When people use the word "tremolo" to describe an electronic audio effect,
they are describing the rapid volume modulation of a sound. This type of
effect is common in film music of the 1960s and in country western music
of the same time period. For an example of this effect, listen to the
following audio clips:
A guitar sound without tremolo:
A guitar sound with tremolo:
The harmonic tremolo is a special kind of tremolo effect that was unique
to a couple of Fender guitar amplifiers in the 1960s. What makes the
harmonic tremolo effect unique is the specific manner in which the volume
modulation occurs. The harmonic tremolo splits the to-be-affected signal
into two pieces: one made up of relatively high frequencies and one made
up of relatively low frequencies. After splitting the audio signal so,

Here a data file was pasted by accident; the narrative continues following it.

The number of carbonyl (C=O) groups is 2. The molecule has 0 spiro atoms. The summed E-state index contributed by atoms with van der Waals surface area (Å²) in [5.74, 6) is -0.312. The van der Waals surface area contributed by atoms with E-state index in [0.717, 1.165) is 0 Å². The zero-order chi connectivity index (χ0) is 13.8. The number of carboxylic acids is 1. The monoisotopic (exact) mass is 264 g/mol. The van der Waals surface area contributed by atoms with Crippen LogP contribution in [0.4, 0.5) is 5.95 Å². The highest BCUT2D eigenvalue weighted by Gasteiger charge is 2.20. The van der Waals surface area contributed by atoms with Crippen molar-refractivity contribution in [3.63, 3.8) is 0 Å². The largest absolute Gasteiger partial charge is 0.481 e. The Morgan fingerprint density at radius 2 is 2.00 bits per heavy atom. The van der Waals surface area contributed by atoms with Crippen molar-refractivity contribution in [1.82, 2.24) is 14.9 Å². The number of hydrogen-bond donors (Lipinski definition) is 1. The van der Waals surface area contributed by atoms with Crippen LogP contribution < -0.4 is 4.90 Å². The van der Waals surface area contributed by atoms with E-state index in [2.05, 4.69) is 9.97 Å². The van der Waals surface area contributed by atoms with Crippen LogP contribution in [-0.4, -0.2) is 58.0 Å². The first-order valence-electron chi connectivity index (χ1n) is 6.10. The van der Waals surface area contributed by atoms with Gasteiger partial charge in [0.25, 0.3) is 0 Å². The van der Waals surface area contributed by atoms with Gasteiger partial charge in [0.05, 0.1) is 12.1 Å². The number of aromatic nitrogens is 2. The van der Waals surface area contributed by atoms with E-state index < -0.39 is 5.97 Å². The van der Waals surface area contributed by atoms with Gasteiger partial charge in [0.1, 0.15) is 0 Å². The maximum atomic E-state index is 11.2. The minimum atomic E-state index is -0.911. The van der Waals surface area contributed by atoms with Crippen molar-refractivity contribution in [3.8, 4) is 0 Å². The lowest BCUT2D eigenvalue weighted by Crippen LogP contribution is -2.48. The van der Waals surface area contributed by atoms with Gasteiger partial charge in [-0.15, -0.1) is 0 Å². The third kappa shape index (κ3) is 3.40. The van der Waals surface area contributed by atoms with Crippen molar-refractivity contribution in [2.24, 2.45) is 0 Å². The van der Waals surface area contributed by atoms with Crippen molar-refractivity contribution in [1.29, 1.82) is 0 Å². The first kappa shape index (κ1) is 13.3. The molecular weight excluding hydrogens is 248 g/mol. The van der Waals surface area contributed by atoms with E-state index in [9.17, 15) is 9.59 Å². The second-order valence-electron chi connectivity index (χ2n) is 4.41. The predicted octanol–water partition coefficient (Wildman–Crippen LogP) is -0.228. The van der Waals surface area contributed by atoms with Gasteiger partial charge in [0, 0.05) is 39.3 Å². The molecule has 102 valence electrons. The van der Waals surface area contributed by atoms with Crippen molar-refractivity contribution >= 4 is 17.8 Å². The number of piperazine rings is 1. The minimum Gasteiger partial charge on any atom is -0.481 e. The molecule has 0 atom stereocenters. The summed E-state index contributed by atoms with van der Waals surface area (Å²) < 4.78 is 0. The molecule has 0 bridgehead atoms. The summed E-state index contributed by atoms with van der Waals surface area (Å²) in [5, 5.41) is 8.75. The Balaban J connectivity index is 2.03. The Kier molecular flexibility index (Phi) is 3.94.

the effect modulates the volumes of these two halves separately and
oppositely. That is to say, while the volume of the treble frequencies
is low, the volume of the bass frequencies is high, and vice versa. This
technique produces a warbly tone that sounds quite different from a
run-of-the-mill tremolo effect.
Unfortunately for musicians everywhere, Fender decided that the extra
electronic components required for the harmonic tremolo were too
expensive, relative to those of the more typical tremolo. Thus, this cool
effect was cast aside in the name of profit.
I chose to recreate this effect with modern components and accoutrements
so that present-day musicians could have access to this forgotten sound.
Part II: The Original Design
The schematic I based the reimagined circuit on was the 6G4 Fender Super
Amp. While various implementations of harmonic tremolo found their way
into Fender amplifiers of the era, I chose this specific schematic (and
thus specific implementation) of the harmonic tremolo because I was
already familiar with the amplifier's timbre. Having a reference point is
Figure 1. The schematic of the 6G4 Fender Super Amp. The harmonic tremolo
bits are in the vertical center towards the left-hand side of the